The first organizational meeting of the ICOC did not comply with these requirements, and Francke attempted to bring the problem to the attention of the officers and members of the ICOC by sending them a letter outlining the law and why they were in violation of it. “What is at risk is something notoriously difficult to recapture once lost—public confidence,” Francke wrote in the January 3 correspondence. More than three months later, he has not received a response. Francke explained that the institute apparently is attempting to justify the clandestine operation of the working groups on the grounds that they are advisory in nature and only make recommendations, not final decisions. But no other government-funded advisory groups in the state are allowed to operate in secret, he said. “There is no other advisory group in California which is outside the open-meetings ambit,” he explained.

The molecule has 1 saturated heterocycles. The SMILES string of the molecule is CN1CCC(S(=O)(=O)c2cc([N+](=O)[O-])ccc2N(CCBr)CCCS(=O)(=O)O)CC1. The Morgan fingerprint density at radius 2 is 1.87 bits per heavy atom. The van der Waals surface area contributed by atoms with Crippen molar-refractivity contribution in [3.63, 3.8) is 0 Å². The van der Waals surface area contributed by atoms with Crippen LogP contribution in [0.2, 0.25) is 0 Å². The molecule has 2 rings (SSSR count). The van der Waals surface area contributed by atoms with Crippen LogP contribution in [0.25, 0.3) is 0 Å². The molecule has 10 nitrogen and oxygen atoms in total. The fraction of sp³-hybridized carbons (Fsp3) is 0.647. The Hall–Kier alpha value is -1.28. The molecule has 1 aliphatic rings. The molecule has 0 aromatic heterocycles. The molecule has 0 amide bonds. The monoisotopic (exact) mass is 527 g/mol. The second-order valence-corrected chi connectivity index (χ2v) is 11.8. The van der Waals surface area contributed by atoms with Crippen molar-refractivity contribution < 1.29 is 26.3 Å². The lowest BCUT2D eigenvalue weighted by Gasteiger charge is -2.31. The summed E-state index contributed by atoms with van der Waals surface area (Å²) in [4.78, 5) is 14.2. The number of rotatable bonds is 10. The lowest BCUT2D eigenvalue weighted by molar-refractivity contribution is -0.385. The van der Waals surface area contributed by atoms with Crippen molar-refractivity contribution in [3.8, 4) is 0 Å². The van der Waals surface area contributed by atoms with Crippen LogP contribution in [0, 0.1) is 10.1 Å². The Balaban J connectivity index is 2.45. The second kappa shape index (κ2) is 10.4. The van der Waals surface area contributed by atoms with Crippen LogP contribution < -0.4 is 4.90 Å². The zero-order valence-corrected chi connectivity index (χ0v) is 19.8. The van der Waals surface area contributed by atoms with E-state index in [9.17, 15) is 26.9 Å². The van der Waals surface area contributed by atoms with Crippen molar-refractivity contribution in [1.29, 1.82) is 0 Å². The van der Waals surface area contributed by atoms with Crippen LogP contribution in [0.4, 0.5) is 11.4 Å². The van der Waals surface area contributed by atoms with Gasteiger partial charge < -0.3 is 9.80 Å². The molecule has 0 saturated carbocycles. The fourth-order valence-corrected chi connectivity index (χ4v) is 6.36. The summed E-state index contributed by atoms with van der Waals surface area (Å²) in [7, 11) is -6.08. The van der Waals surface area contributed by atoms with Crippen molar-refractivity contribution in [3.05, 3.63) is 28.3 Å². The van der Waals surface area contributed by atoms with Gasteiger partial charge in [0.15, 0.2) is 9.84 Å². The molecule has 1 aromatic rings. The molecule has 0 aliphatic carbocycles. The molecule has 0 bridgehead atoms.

This transparency problem has now led to new legislation from state Senators Deborah Ortiz, D-Sacramento, and George Runner, R-Lancaster. The bipartisan team has proposed a Senate constitutional amendment that will require the institute and its working groups to comply with open-meeting laws and heightened conflict-of-interest requirements. Unlike Ortiz, Runner initially was opposed to Proposition 71 on moral and ethical grounds. “I struggle with the issue of the whole concept of the embryonic portion of stem-cell research on a moral and ethical level,” he said. Runner also objects to using taxpayer dollars to fund the research and says that the proposed constitutional amendment will result in more transparency. “Proposition 71 had a series of problems that we’re seeking to cure, such as the open-meeting aspects and some kind of sunshine to how it operates, those kinds of issues,” he said.

Terry Francke says that no other state-government advisory groups are allowed to operate in secret.

Photo By Stephen James